Background: Isolated limb perfusion (ILP) with cytotoxic agents is a remarkably effective but complex technique used to treat locally recurrent and metastatic melanoma confined to a limb. Isolated limb infusion (ILI), essentially a low-flow ILP performed without oxygenation via percutaneous catheters, has been developed as a simpler alternative.
Methods: The outcome in 135 patients treated by ILI was reviewed.
Results: The overall response rate in the treated limb was 85% (complete response [CR] rate 41%, partial response rate 44%). Median response duration response was 16 months (24 months for patients with CR). Median patient survival was 34 months. In those with a CR, the median survival was 42 months. CR rate and survival time decreased with increasing disease stage. Patients aged >70 years had a better overall response than younger patients. On multivariate analysis, factors associated with an improved outcome were a lower stage of disease, a final limb temperature >37.8 degrees C, and a tourniquet time >40 minutes.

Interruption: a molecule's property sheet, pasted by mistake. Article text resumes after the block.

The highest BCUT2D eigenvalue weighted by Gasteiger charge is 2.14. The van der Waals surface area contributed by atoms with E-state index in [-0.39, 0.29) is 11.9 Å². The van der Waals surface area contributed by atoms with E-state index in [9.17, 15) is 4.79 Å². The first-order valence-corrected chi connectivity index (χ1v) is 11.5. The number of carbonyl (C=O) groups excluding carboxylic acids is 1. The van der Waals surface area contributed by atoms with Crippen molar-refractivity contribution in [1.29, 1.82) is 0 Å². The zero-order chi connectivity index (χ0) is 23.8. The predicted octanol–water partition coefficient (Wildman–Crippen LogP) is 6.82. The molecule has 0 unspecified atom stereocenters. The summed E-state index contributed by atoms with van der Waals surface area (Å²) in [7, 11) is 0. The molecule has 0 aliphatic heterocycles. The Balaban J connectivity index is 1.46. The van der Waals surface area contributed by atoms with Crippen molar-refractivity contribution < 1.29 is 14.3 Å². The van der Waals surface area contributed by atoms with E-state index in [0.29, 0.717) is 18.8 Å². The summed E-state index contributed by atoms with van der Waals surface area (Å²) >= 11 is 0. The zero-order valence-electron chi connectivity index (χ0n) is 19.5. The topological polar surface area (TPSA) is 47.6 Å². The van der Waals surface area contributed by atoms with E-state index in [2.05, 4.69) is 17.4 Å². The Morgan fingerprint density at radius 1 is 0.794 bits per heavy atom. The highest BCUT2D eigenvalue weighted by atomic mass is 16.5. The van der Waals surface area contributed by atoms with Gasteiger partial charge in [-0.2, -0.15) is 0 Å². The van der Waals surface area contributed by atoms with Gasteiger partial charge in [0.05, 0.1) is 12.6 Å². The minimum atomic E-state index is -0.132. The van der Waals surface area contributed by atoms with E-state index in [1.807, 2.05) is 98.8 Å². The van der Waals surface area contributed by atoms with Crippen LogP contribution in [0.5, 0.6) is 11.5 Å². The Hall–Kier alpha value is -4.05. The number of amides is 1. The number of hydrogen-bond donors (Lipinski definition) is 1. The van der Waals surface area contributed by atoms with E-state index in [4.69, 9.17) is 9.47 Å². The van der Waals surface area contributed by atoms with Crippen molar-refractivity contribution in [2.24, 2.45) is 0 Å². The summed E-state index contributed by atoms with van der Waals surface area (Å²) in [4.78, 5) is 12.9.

Conclusions: The frequency and duration of responses after ILI were comparable to those achieved by conventional ILP. The ILI technique is particularly useful for older patients who might not be considered suitable for conventional ILP.